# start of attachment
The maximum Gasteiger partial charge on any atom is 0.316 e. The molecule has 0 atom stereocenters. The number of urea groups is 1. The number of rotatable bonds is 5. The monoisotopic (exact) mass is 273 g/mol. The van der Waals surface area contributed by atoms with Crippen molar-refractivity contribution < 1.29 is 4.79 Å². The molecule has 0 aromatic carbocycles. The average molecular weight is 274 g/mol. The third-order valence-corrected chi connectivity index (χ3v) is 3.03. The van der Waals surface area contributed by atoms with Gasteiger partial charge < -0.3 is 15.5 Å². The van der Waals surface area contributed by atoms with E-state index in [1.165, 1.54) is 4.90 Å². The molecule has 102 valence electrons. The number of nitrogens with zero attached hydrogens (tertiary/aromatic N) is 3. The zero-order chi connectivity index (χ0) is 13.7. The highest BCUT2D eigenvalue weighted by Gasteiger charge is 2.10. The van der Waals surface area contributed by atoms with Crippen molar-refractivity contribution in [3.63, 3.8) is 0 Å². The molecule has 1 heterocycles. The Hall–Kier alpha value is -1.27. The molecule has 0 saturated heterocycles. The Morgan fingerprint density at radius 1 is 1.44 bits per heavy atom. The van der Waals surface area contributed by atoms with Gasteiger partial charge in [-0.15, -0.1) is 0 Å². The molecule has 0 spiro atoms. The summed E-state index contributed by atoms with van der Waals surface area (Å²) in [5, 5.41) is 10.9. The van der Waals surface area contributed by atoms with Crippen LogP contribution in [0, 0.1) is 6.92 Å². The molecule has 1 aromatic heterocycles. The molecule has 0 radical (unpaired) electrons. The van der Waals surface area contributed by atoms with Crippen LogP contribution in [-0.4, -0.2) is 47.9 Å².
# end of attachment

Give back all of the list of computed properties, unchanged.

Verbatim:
The maximum Gasteiger partial charge on any atom is 0.316 e. The molecule has 0 atom stereocenters. The number of urea groups is 1. The number of rotatable bonds is 5. The monoisotopic (exact) mass is 273 g/mol. The van der Waals surface area contributed by atoms with Crippen molar-refractivity contribution < 1.29 is 4.79 Å². The molecule has 0 aromatic carbocycles. The average molecular weight is 274 g/mol. The third-order valence-corrected chi connectivity index (χ3v) is 3.03. The van der Waals surface area contributed by atoms with Gasteiger partial charge < -0.3 is 15.5 Å². The van der Waals surface area contributed by atoms with E-state index in [1.165, 1.54) is 4.90 Å². The molecule has 102 valence electrons. The number of nitrogens with zero attached hydrogens (tertiary/aromatic N) is 3. The zero-order chi connectivity index (χ0) is 13.7. The highest BCUT2D eigenvalue weighted by Gasteiger charge is 2.10. The van der Waals surface area contributed by atoms with Crippen molar-refractivity contribution in [3.63, 3.8) is 0 Å². The molecule has 1 heterocycles. The Hall–Kier alpha value is -1.27. The molecule has 0 saturated heterocycles. The Morgan fingerprint density at radius 1 is 1.44 bits per heavy atom. The van der Waals surface area contributed by atoms with Gasteiger partial charge in [-0.15, -0.1) is 0 Å². The molecule has 0 spiro atoms. The summed E-state index contributed by atoms with van der Waals surface area (Å²) in [5, 5.41) is 10.9. The van der Waals surface area contributed by atoms with Crippen LogP contribution in [0, 0.1) is 6.92 Å². The molecule has 1 aromatic heterocycles. The molecule has 0 radical (unpaired) electrons. The van der Waals surface area contributed by atoms with Crippen LogP contribution in [-0.4, -0.2) is 47.9 Å².